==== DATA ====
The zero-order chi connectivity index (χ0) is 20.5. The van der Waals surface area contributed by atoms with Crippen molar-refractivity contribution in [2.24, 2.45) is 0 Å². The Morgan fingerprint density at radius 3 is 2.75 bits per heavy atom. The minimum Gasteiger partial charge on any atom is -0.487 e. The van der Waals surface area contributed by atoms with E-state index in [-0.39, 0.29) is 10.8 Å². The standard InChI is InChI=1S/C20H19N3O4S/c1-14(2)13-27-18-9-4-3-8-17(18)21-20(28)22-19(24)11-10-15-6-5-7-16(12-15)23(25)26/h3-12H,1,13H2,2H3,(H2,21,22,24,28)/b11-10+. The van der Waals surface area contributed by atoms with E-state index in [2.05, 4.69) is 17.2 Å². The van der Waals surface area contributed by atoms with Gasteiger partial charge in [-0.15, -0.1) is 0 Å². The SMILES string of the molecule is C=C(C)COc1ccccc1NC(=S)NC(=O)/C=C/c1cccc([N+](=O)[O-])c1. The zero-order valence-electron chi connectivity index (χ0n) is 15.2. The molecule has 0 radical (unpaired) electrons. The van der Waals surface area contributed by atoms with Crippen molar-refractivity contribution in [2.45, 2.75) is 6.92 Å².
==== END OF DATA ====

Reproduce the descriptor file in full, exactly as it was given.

The zero-order chi connectivity index (χ0) is 20.5. The van der Waals surface area contributed by atoms with Crippen molar-refractivity contribution in [2.24, 2.45) is 0 Å². The Morgan fingerprint density at radius 3 is 2.75 bits per heavy atom. The minimum Gasteiger partial charge on any atom is -0.487 e. The van der Waals surface area contributed by atoms with E-state index in [-0.39, 0.29) is 10.8 Å². The standard InChI is InChI=1S/C20H19N3O4S/c1-14(2)13-27-18-9-4-3-8-17(18)21-20(28)22-19(24)11-10-15-6-5-7-16(12-15)23(25)26/h3-12H,1,13H2,2H3,(H2,21,22,24,28)/b11-10+. The van der Waals surface area contributed by atoms with E-state index in [2.05, 4.69) is 17.2 Å². The van der Waals surface area contributed by atoms with Gasteiger partial charge in [-0.15, -0.1) is 0 Å². The SMILES string of the molecule is C=C(C)COc1ccccc1NC(=S)NC(=O)/C=C/c1cccc([N+](=O)[O-])c1. The zero-order valence-electron chi connectivity index (χ0n) is 15.2. The molecule has 0 radical (unpaired) electrons. The van der Waals surface area contributed by atoms with Crippen molar-refractivity contribution in [2.45, 2.75) is 6.92 Å².